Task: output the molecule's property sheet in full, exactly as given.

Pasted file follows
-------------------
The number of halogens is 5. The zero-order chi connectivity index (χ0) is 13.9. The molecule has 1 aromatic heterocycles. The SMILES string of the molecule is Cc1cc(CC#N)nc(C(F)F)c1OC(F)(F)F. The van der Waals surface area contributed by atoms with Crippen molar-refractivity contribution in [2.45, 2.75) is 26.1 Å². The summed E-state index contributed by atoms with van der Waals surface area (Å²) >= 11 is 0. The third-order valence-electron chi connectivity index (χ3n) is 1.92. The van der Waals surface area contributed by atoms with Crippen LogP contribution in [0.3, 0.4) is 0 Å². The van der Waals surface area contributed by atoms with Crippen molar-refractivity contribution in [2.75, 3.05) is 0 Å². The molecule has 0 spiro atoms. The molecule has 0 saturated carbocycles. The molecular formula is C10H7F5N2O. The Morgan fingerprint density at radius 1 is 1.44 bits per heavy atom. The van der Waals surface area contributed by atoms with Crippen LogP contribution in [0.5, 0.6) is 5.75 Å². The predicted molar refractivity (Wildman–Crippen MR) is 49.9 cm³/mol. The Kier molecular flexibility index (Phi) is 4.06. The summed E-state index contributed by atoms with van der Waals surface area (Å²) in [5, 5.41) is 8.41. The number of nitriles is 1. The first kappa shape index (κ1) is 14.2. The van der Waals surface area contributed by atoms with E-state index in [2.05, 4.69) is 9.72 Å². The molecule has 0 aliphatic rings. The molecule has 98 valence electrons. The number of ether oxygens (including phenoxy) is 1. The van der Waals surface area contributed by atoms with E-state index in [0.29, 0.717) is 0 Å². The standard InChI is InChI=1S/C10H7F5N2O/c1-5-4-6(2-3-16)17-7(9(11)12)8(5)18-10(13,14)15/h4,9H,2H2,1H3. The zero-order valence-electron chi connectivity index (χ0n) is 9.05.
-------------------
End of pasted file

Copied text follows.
The number of halogens is 5. The zero-order chi connectivity index (χ0) is 13.9. The molecule has 1 aromatic heterocycles. The SMILES string of the molecule is Cc1cc(CC#N)nc(C(F)F)c1OC(F)(F)F. The van der Waals surface area contributed by atoms with Crippen molar-refractivity contribution in [2.45, 2.75) is 26.1 Å². The summed E-state index contributed by atoms with van der Waals surface area (Å²) >= 11 is 0. The third-order valence-electron chi connectivity index (χ3n) is 1.92. The van der Waals surface area contributed by atoms with Crippen LogP contribution in [0.3, 0.4) is 0 Å². The van der Waals surface area contributed by atoms with Crippen molar-refractivity contribution in [2.75, 3.05) is 0 Å². The molecule has 0 spiro atoms. The molecule has 0 saturated carbocycles. The molecular formula is C10H7F5N2O. The Morgan fingerprint density at radius 1 is 1.44 bits per heavy atom. The van der Waals surface area contributed by atoms with Crippen LogP contribution in [0.5, 0.6) is 5.75 Å². The predicted molar refractivity (Wildman–Crippen MR) is 49.9 cm³/mol. The Kier molecular flexibility index (Phi) is 4.06. The summed E-state index contributed by atoms with van der Waals surface area (Å²) in [5, 5.41) is 8.41. The number of nitriles is 1. The first kappa shape index (κ1) is 14.2. The van der Waals surface area contributed by atoms with E-state index in [2.05, 4.69) is 9.72 Å². The molecule has 0 aliphatic rings. The molecule has 98 valence electrons. The number of ether oxygens (including phenoxy) is 1. The van der Waals surface area contributed by atoms with E-state index in [0.29, 0.717) is 0 Å². The standard InChI is InChI=1S/C10H7F5N2O/c1-5-4-6(2-3-16)17-7(9(11)12)8(5)18-10(13,14)15/h4,9H,2H2,1H3. The zero-order valence-electron chi connectivity index (χ0n) is 9.05.